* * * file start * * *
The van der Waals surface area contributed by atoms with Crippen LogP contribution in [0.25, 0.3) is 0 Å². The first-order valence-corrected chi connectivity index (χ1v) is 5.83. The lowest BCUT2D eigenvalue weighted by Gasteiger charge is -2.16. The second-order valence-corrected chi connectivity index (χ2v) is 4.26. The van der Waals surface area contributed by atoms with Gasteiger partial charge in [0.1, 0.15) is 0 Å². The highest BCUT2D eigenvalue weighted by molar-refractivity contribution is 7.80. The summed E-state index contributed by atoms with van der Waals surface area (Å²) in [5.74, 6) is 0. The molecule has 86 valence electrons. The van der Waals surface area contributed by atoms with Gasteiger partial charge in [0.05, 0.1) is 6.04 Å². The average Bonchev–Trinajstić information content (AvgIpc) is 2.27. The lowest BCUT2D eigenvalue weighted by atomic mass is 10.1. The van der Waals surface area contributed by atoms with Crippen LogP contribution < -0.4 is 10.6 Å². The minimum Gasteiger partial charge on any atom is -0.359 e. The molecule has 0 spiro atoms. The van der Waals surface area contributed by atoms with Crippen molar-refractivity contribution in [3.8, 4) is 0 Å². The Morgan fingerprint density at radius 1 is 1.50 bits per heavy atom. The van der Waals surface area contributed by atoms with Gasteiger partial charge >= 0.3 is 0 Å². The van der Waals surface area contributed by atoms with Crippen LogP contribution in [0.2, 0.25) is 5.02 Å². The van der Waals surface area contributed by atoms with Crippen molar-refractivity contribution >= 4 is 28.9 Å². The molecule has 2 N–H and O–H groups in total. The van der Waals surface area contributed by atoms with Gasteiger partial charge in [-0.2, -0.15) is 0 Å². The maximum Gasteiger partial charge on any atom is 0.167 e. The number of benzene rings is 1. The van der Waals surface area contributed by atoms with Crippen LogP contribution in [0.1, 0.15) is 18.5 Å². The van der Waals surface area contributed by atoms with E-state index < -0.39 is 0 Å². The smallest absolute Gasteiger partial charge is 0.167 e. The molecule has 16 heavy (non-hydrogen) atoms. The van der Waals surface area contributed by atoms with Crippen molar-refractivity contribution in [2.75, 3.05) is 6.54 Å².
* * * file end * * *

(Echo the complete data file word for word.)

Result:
The van der Waals surface area contributed by atoms with Crippen LogP contribution in [0.25, 0.3) is 0 Å². The first-order valence-corrected chi connectivity index (χ1v) is 5.83. The lowest BCUT2D eigenvalue weighted by Gasteiger charge is -2.16. The second-order valence-corrected chi connectivity index (χ2v) is 4.26. The van der Waals surface area contributed by atoms with Gasteiger partial charge in [0.1, 0.15) is 0 Å². The highest BCUT2D eigenvalue weighted by molar-refractivity contribution is 7.80. The summed E-state index contributed by atoms with van der Waals surface area (Å²) in [5.74, 6) is 0. The molecule has 86 valence electrons. The van der Waals surface area contributed by atoms with Gasteiger partial charge in [0.05, 0.1) is 6.04 Å². The average Bonchev–Trinajstić information content (AvgIpc) is 2.27. The lowest BCUT2D eigenvalue weighted by atomic mass is 10.1. The van der Waals surface area contributed by atoms with Crippen LogP contribution < -0.4 is 10.6 Å². The minimum Gasteiger partial charge on any atom is -0.359 e. The molecule has 0 spiro atoms. The van der Waals surface area contributed by atoms with Crippen molar-refractivity contribution in [3.8, 4) is 0 Å². The Morgan fingerprint density at radius 1 is 1.50 bits per heavy atom. The van der Waals surface area contributed by atoms with Gasteiger partial charge >= 0.3 is 0 Å². The van der Waals surface area contributed by atoms with Crippen LogP contribution in [0.2, 0.25) is 5.02 Å². The van der Waals surface area contributed by atoms with Crippen molar-refractivity contribution >= 4 is 28.9 Å². The molecule has 2 N–H and O–H groups in total. The van der Waals surface area contributed by atoms with Gasteiger partial charge in [-0.2, -0.15) is 0 Å². The maximum Gasteiger partial charge on any atom is 0.167 e. The number of benzene rings is 1. The van der Waals surface area contributed by atoms with Crippen LogP contribution in [0.1, 0.15) is 18.5 Å². The van der Waals surface area contributed by atoms with E-state index < -0.39 is 0 Å². The smallest absolute Gasteiger partial charge is 0.167 e. The molecule has 16 heavy (non-hydrogen) atoms. The van der Waals surface area contributed by atoms with Crippen molar-refractivity contribution in [2.75, 3.05) is 6.54 Å².